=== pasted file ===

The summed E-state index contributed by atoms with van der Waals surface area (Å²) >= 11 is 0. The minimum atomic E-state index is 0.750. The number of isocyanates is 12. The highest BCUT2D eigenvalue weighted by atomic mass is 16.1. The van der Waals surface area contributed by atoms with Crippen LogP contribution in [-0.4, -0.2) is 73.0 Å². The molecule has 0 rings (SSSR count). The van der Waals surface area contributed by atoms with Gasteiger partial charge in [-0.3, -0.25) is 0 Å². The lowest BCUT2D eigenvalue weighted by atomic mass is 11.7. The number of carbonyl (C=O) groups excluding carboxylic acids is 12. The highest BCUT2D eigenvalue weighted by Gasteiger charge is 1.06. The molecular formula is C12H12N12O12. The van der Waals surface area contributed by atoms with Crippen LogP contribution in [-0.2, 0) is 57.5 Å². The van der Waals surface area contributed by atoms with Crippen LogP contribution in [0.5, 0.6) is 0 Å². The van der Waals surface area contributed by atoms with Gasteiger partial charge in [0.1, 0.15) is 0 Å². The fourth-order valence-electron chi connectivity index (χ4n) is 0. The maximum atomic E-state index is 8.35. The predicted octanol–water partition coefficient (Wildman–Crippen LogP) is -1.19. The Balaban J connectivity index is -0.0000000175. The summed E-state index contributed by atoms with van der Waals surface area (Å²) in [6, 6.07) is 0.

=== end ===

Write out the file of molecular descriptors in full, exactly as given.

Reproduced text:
The summed E-state index contributed by atoms with van der Waals surface area (Å²) >= 11 is 0. The minimum atomic E-state index is 0.750. The number of isocyanates is 12. The highest BCUT2D eigenvalue weighted by atomic mass is 16.1. The van der Waals surface area contributed by atoms with Crippen LogP contribution in [-0.4, -0.2) is 73.0 Å². The molecule has 0 rings (SSSR count). The van der Waals surface area contributed by atoms with Gasteiger partial charge in [-0.3, -0.25) is 0 Å². The lowest BCUT2D eigenvalue weighted by atomic mass is 11.7. The number of carbonyl (C=O) groups excluding carboxylic acids is 12. The highest BCUT2D eigenvalue weighted by Gasteiger charge is 1.06. The molecular formula is C12H12N12O12. The van der Waals surface area contributed by atoms with Crippen LogP contribution in [-0.2, 0) is 57.5 Å². The van der Waals surface area contributed by atoms with Crippen LogP contribution in [0.5, 0.6) is 0 Å². The van der Waals surface area contributed by atoms with Gasteiger partial charge in [0.1, 0.15) is 0 Å². The fourth-order valence-electron chi connectivity index (χ4n) is 0. The maximum atomic E-state index is 8.35. The predicted octanol–water partition coefficient (Wildman–Crippen LogP) is -1.19. The Balaban J connectivity index is -0.0000000175. The summed E-state index contributed by atoms with van der Waals surface area (Å²) in [6, 6.07) is 0.